5. How does karate pave the way for lifelong learning?
6. Will karate training be too hard on my body?
7. How do 4-6 year olds learn martial arts?
8. How does the belt rank system work?
9. Does this dojo have access to higher education?
10. How do I get started?
11. How soon do students spar?
12. I have rank in another system/organization. What is the process for transfer students?
13. Do you participate in competition?
14. Do you have an after-school pickup program?

1. Absolutely! A healthy diet and regular training are transformative. Karate training requires strength and flexibility, cardiovascular conditioning, and posture alignment. Students get to know their body and what it can do–then we work to expand range of motion and strength. We use a variety of movement disciplines in the classroom to support and balance the demands of technical training. Instructors are intentional about personalizing training to help each student overcome obstacles and achieve their fitness goals.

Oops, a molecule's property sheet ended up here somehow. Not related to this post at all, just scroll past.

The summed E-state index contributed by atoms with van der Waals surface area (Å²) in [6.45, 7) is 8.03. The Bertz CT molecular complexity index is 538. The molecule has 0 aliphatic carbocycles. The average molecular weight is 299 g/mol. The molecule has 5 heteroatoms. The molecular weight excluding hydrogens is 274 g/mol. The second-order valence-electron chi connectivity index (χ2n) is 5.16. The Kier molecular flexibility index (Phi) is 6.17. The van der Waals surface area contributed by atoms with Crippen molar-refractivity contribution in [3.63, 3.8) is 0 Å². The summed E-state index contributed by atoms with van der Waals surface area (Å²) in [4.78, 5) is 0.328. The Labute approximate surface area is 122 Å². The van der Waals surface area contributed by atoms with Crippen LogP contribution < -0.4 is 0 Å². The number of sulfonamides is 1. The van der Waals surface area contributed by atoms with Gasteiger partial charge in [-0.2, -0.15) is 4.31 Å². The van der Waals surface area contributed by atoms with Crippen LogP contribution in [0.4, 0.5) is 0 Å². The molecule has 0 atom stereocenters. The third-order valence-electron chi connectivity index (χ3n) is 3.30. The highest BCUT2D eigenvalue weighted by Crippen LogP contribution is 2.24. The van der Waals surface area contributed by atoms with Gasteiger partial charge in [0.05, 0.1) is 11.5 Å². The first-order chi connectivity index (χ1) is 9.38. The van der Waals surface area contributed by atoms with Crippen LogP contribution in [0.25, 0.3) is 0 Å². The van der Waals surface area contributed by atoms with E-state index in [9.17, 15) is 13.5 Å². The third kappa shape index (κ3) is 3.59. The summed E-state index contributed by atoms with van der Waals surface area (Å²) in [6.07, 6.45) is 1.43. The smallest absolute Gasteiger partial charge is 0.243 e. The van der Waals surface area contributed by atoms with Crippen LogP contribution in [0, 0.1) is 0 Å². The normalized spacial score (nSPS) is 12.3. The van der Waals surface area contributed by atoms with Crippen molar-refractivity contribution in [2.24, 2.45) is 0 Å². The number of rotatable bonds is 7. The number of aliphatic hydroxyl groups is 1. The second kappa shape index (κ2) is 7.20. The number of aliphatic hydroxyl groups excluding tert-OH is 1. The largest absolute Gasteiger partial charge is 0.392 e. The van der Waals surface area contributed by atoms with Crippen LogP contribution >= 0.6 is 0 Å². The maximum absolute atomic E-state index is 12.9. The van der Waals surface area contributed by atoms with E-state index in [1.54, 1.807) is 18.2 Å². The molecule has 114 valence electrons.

2. Dojo is a term specific to Japanese karate. It means “place where we study the way”.

3. Prior fitness is not necessary, but helpful. Your sensei will consult with you to get an idea of your physical fitness and tailor your training/tailor instruction to your needs. Please understand that if you’re coming straight off the couch, you will need to slowly build your pace. It’s a marathon, not a sprint.

4. Karate develops certain attributes because it requires them. Traditional instruction facilitates this process. The best way to understand this is to observe, or experience a class.